Forces loyal to Gen. Bosco Ntaganda were integrated into the Congolese military under the terms of a 2009 peace deal. Wanted for war crimes since 2006, Ntaganda is accused of conscripting child soldiers to his ranks. He led a mutiny in April, however, accusing the government in the Democratic Republic of Congo of reneging on its obligations.
Mark Toner, a spokesman for the U.S. State Department, said Washington supported DRC efforts to bring mutineers and those suspected of crimes against humanity, including Ntaganda, to justice.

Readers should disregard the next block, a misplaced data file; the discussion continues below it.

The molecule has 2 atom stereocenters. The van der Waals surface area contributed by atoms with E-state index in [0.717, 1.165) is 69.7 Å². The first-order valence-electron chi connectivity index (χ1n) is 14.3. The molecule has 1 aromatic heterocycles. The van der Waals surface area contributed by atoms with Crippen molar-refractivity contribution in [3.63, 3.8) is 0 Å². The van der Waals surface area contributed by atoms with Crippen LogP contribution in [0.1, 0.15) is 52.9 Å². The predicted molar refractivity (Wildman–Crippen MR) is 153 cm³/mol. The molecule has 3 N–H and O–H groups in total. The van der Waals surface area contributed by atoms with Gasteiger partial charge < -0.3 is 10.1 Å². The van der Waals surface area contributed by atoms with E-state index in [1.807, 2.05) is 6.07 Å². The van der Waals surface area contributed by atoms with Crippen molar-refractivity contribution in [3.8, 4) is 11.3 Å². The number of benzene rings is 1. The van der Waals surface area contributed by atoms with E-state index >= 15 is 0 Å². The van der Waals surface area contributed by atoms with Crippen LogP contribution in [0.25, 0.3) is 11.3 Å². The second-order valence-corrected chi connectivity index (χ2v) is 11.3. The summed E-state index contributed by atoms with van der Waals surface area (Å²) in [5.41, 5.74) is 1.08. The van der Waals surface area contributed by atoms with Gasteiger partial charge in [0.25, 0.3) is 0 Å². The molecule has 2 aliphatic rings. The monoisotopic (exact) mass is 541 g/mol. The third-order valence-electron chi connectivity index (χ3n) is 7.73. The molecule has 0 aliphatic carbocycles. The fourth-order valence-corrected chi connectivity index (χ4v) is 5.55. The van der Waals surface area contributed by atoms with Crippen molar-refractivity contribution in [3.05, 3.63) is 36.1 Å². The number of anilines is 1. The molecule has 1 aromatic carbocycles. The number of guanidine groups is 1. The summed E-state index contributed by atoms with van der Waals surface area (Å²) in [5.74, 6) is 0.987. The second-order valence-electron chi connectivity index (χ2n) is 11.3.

"These efforts are an essential step toward developing a disciplined and unified Congolese army and bringing a sustainable peace to the DRC," he said in a statement.
Human Rights Watch said recently it had evidence that rebel forces in DRC were getting support from Rwanda.
"We encourage the DRC, its neighbors, and its partners to work together to prevent (rebel group) M23, the Democratic Forces for the Liberation of Rwanda, and all other armed groups from receiving outside support in contravention of the U.N. Security Council's arms embargo on non-governmental entities and individuals operating in the DRC," he said.
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